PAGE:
Grace Presbyterian Church
August 6, 2017, Pentecost 9A
Too Deep For Words
What do you do when you hear music without words?
Maybe you’re the particularly blessed type, who can simply listen and let the music take its course through your soul. Probably, though (if you’re like most people), you try, consciously or not, to “fill in the blank.” Your mind starts to create a story to go with the music. Or perhaps it begins to invent a poem, in which the words fit to the tune you hear. Or possibly, if you’re a more visual type, your mind conjures a picture or scene that plays out as the music moves along.
Either way, we modern-day humans have a sharply defined inability (or most of us do, anyway) to let the music simply be music. We somehow develop the idea, perhaps unspoken but no less powerful, that the music has to mean something, something that we can somehow encapsulate in words or maybe in pictures.
Felix Mendelssohn begs to differ with you.
Mendelssohn was of course one of the outstanding composers of the nineteenth century. He was known, among many other things, for the “Song without words,” a type of piano work that was very much in the form and structure of a song – relatively brief, with a clearly defined melody and accompaniment. The only thing missing from these “songs without words” was, indeed, any kind of sung text.
Mendelssohn wrote at least four dozen such “songs without words” in his brief lifetime. A few of them have descriptive labels attached to them; for example, some are labeled as “Venetian gondola songs” because they so strongly resemble the songs sung by the gondola drivers in the canals of Venice. Most of them have no title, as Mendelssohn presented them. A few were given labels after their publication, in some cases even after Mendelssohn’s death, by editors or critics or others who felt that the music had to mean something, something that could be captured in words.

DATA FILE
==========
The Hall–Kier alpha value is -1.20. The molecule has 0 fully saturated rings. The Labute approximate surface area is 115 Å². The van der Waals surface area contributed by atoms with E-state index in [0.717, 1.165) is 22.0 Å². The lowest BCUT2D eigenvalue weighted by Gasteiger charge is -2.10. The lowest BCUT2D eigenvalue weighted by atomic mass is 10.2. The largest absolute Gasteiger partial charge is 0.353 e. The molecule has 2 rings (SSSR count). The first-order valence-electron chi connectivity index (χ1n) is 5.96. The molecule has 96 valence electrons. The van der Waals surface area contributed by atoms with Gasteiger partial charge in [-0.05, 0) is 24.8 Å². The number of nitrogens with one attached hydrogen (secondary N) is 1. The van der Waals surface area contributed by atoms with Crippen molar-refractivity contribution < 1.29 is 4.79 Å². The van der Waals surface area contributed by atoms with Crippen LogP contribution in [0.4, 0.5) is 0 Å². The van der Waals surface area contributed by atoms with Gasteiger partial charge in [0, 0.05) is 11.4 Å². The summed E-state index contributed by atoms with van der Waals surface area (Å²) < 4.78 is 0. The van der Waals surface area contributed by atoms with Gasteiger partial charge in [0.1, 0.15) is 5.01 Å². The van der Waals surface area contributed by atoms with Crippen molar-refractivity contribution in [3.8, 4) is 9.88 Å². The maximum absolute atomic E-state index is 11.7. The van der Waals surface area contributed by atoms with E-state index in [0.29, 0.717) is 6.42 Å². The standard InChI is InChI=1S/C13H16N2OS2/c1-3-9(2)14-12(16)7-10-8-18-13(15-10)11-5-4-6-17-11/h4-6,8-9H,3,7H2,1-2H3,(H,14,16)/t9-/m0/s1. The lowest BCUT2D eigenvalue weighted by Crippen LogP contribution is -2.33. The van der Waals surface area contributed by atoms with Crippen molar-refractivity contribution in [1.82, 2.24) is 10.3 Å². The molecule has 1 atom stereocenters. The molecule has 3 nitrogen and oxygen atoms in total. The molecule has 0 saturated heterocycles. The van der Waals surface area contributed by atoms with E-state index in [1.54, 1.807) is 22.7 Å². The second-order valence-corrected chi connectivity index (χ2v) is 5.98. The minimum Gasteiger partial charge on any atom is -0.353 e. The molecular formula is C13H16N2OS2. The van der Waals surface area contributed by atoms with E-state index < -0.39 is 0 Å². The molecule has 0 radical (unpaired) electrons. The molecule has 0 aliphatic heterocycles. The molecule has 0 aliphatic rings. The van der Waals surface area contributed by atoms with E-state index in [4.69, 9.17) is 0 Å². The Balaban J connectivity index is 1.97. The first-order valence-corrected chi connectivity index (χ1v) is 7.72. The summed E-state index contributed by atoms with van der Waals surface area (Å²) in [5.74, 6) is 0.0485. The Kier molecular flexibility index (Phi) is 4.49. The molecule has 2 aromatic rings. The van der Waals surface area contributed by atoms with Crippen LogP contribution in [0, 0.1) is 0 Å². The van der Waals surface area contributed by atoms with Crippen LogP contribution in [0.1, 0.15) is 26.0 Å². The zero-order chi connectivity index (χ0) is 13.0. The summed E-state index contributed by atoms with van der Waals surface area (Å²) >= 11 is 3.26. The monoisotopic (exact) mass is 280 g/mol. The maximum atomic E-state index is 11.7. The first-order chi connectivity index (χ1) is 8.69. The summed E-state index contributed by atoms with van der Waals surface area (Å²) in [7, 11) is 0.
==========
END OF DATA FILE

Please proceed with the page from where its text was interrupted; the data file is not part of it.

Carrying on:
In a letter to a former student Mendelssohn very specifically rejected this idea. As he put it, he believed that words were insufficient to the task of capturing what music meant: to him, words (many or few) were “so ambiguous, so vague, so subject to misunderstanding when compared with true music, which fills the soul with a thousand better things than words.” He continued, “The thoughts that are expressed to me by the music I love are not too indefinite to be put into words, but on the contrary, too definite…this, however, is not your fault, but the fault of words, which cannot do better… .”
I can’t help but suspect that the Apostle Paul might have at least nodded knowingly at this idea that Mendelssohn expresses here. At the very least he might have acknowledged that Mendelssohn’s idea that the music he loved was “too definite” for words sounded a lot like what Paul himself writes here in verse 26 of this eighth chapter of Romans:
Likewise the Spirit helps us in our weakness; for we do not know how to pray as we ought, but that very Spirit intercedes with sighs too deep for words. (NRSV)
I admit that phrase – “sighs too deep for words” has haunted me most of my life, probably since some sermon I heard as a child. Back then I wondered what that could possibly mean; being a wordy little kid I couldn’t really imagine how something could be “too deep for words.” If you couldn’t say it, how could it be real?